Leadership is such a broad subject with many important subcategories.
We are in a time of great challenge to our leaders both inside and outside of healthcare. Great challenge creates great stress. Our leaders live and work in a fishbowl and must realize that every move they make whether it’s verbal or nonverbal will be noticed and analyzed.
Good leadership, as with anything else, starts with character. Everybody wants it, but it has so many definitions. Everybody sees a lack of it in others but not in themselves.
I’m in the process of reading the book, “Louder than Words,” by Andy Stanley. I’m not finished with the book but I’m enthralled with the subject matter. It focuses on the definition of character. Because I’m faith-based, I will adhere to Andy’s following definition:
Character is the will to do what is right, as defined by God, regardless of personal cost.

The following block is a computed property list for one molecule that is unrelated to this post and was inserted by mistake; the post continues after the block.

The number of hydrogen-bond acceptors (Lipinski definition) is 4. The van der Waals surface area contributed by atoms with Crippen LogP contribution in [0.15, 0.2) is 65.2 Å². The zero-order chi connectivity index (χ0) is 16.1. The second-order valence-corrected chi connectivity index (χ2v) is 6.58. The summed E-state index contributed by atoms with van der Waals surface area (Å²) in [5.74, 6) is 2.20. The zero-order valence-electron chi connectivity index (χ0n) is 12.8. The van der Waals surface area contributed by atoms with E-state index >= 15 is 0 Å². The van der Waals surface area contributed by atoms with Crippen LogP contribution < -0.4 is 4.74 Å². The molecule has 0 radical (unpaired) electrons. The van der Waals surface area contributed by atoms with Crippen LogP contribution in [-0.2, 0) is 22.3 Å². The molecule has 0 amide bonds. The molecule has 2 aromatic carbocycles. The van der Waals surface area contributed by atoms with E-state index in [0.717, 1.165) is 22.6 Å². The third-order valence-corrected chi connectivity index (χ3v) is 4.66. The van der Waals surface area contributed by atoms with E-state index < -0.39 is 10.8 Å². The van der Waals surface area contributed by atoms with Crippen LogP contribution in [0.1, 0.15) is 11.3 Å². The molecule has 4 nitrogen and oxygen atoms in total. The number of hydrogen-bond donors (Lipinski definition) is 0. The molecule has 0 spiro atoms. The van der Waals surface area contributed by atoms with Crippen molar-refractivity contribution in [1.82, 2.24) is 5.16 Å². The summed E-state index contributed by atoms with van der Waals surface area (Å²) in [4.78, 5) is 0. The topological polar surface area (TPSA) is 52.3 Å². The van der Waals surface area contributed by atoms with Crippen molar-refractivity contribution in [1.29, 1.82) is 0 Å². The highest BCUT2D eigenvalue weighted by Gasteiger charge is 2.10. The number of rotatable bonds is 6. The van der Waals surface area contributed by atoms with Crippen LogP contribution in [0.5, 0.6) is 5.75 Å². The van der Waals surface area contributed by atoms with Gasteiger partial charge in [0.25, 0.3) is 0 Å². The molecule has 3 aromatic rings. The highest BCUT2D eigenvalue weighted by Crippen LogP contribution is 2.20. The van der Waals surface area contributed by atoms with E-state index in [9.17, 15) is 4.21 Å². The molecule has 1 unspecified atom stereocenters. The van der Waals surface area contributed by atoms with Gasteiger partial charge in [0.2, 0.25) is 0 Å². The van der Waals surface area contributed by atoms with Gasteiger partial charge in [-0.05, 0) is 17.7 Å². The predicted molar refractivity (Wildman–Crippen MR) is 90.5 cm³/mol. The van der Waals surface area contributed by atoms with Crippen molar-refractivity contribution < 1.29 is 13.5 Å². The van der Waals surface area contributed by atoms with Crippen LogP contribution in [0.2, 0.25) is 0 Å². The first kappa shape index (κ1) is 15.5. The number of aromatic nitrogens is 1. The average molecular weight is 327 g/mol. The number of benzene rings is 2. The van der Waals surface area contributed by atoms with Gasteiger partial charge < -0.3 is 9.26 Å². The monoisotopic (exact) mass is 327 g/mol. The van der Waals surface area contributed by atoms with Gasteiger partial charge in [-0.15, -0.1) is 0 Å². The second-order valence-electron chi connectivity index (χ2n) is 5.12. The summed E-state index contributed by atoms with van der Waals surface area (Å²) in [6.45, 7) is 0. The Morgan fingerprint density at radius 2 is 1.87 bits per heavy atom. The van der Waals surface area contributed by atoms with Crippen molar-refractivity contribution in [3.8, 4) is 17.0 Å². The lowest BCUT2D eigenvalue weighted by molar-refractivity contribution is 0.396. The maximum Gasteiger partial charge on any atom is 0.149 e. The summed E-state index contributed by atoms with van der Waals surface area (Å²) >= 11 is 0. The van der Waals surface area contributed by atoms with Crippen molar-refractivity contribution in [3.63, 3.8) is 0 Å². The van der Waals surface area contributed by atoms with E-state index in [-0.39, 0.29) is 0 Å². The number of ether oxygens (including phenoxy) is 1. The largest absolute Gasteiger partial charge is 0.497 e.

So easily stated, it’s so difficult to achieve. Perhaps it’s like mastery, we strive for it, but never get there. For others who are not faith oriented, I would suggest defining what the right thing is but not changing the second half of the definition.
Leadership Starts Here: Doing the Right Thing
Secondarily, leaders did not get to where they are today without utilizing strengths that have made them successful. But under stress, those same strengths can become weaknesses. Beyond that, everyone has certain “derailers” that can be triggered by stress as well as other influencers. By giving into these triggers, the ability to keep good character intact becomes difficult.
Recognition, or awareness, of the “derailers” is not always present within the leader. Leaders should develop feedback mechanisms that they can rely on and will accept. Gaining awareness of these triggers/influencers is a highly valuable personal investment. Once these triggers are identified, passionately pursue how to change them.
In stressful challenging times, these two components are essential to successful long-term leadership.